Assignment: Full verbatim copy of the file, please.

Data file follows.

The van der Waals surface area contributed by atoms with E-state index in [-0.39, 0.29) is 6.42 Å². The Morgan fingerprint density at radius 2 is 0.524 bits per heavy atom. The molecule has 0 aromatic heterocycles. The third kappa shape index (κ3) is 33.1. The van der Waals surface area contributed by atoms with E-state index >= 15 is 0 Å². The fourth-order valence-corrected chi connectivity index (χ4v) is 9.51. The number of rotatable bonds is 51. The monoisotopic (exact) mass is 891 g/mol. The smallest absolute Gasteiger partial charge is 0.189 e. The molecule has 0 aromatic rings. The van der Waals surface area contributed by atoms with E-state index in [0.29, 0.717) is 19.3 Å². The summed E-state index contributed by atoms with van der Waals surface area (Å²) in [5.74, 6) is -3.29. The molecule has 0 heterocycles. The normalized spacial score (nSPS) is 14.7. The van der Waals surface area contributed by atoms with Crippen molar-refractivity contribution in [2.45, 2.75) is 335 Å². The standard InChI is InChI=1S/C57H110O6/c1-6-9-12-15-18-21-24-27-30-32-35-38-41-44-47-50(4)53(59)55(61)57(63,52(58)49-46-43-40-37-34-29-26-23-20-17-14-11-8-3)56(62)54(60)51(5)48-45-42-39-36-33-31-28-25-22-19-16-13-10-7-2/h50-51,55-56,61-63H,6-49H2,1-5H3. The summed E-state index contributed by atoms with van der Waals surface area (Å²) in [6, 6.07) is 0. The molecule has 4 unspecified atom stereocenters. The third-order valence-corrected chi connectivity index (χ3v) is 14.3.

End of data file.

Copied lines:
The van der Waals surface area contributed by atoms with E-state index in [-0.39, 0.29) is 6.42 Å². The Morgan fingerprint density at radius 2 is 0.524 bits per heavy atom. The molecule has 0 aromatic heterocycles. The third kappa shape index (κ3) is 33.1. The van der Waals surface area contributed by atoms with E-state index >= 15 is 0 Å². The fourth-order valence-corrected chi connectivity index (χ4v) is 9.51. The number of rotatable bonds is 51. The monoisotopic (exact) mass is 891 g/mol. The smallest absolute Gasteiger partial charge is 0.189 e. The molecule has 0 aromatic rings. The van der Waals surface area contributed by atoms with E-state index in [0.29, 0.717) is 19.3 Å². The summed E-state index contributed by atoms with van der Waals surface area (Å²) in [5.74, 6) is -3.29. The molecule has 0 heterocycles. The normalized spacial score (nSPS) is 14.7. The van der Waals surface area contributed by atoms with Crippen molar-refractivity contribution in [2.45, 2.75) is 335 Å². The standard InChI is InChI=1S/C57H110O6/c1-6-9-12-15-18-21-24-27-30-32-35-38-41-44-47-50(4)53(59)55(61)57(63,52(58)49-46-43-40-37-34-29-26-23-20-17-14-11-8-3)56(62)54(60)51(5)48-45-42-39-36-33-31-28-25-22-19-16-13-10-7-2/h50-51,55-56,61-63H,6-49H2,1-5H3. The summed E-state index contributed by atoms with van der Waals surface area (Å²) in [6, 6.07) is 0. The molecule has 4 unspecified atom stereocenters. The third-order valence-corrected chi connectivity index (χ3v) is 14.3.